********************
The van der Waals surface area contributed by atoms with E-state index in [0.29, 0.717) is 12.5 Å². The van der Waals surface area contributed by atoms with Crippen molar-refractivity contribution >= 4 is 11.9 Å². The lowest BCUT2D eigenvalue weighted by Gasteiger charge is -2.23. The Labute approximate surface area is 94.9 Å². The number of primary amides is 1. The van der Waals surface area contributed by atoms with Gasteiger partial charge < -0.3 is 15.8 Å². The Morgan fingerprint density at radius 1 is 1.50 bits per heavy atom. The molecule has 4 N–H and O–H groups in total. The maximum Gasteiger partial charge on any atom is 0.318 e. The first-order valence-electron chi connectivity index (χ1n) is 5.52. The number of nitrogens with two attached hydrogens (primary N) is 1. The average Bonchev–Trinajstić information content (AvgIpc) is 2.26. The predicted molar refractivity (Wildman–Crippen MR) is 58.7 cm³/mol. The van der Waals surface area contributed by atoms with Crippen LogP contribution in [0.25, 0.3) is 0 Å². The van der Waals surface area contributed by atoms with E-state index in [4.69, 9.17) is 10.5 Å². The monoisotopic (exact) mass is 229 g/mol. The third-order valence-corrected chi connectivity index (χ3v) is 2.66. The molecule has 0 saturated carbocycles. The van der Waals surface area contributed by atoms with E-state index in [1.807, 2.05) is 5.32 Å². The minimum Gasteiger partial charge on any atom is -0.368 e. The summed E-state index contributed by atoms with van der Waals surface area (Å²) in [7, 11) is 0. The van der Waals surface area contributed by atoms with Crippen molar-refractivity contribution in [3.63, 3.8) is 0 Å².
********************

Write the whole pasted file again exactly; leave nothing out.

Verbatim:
The van der Waals surface area contributed by atoms with E-state index in [0.29, 0.717) is 12.5 Å². The van der Waals surface area contributed by atoms with Crippen molar-refractivity contribution >= 4 is 11.9 Å². The lowest BCUT2D eigenvalue weighted by Gasteiger charge is -2.23. The Labute approximate surface area is 94.9 Å². The number of primary amides is 1. The van der Waals surface area contributed by atoms with Gasteiger partial charge < -0.3 is 15.8 Å². The Morgan fingerprint density at radius 1 is 1.50 bits per heavy atom. The molecule has 4 N–H and O–H groups in total. The maximum Gasteiger partial charge on any atom is 0.318 e. The first-order valence-electron chi connectivity index (χ1n) is 5.52. The number of nitrogens with two attached hydrogens (primary N) is 1. The average Bonchev–Trinajstić information content (AvgIpc) is 2.26. The predicted molar refractivity (Wildman–Crippen MR) is 58.7 cm³/mol. The van der Waals surface area contributed by atoms with Crippen LogP contribution in [0.25, 0.3) is 0 Å². The van der Waals surface area contributed by atoms with E-state index in [4.69, 9.17) is 10.5 Å². The monoisotopic (exact) mass is 229 g/mol. The third-order valence-corrected chi connectivity index (χ3v) is 2.66. The molecule has 0 saturated carbocycles. The van der Waals surface area contributed by atoms with E-state index in [1.807, 2.05) is 5.32 Å². The minimum Gasteiger partial charge on any atom is -0.368 e. The summed E-state index contributed by atoms with van der Waals surface area (Å²) in [7, 11) is 0. The van der Waals surface area contributed by atoms with Crippen molar-refractivity contribution in [3.63, 3.8) is 0 Å².